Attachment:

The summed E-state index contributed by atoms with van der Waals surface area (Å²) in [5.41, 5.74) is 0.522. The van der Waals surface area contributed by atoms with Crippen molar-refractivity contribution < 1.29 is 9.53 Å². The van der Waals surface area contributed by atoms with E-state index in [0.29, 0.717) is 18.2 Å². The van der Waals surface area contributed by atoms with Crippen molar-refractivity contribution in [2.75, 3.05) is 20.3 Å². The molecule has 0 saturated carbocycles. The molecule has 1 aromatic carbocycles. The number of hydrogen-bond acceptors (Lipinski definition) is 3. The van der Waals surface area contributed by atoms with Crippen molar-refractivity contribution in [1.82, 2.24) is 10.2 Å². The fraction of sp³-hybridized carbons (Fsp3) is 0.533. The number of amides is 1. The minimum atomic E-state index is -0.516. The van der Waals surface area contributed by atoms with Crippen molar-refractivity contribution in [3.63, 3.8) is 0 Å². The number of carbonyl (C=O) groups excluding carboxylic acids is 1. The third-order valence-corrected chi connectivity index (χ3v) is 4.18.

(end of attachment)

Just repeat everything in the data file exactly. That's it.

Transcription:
The summed E-state index contributed by atoms with van der Waals surface area (Å²) in [5.41, 5.74) is 0.522. The van der Waals surface area contributed by atoms with Crippen molar-refractivity contribution < 1.29 is 9.53 Å². The van der Waals surface area contributed by atoms with E-state index in [0.29, 0.717) is 18.2 Å². The van der Waals surface area contributed by atoms with Crippen molar-refractivity contribution in [2.75, 3.05) is 20.3 Å². The molecule has 0 saturated carbocycles. The molecule has 1 aromatic carbocycles. The number of hydrogen-bond acceptors (Lipinski definition) is 3. The van der Waals surface area contributed by atoms with Crippen molar-refractivity contribution in [1.82, 2.24) is 10.2 Å². The fraction of sp³-hybridized carbons (Fsp3) is 0.533. The number of amides is 1. The minimum atomic E-state index is -0.516. The van der Waals surface area contributed by atoms with Crippen molar-refractivity contribution in [3.63, 3.8) is 0 Å². The number of carbonyl (C=O) groups excluding carboxylic acids is 1. The third-order valence-corrected chi connectivity index (χ3v) is 4.18.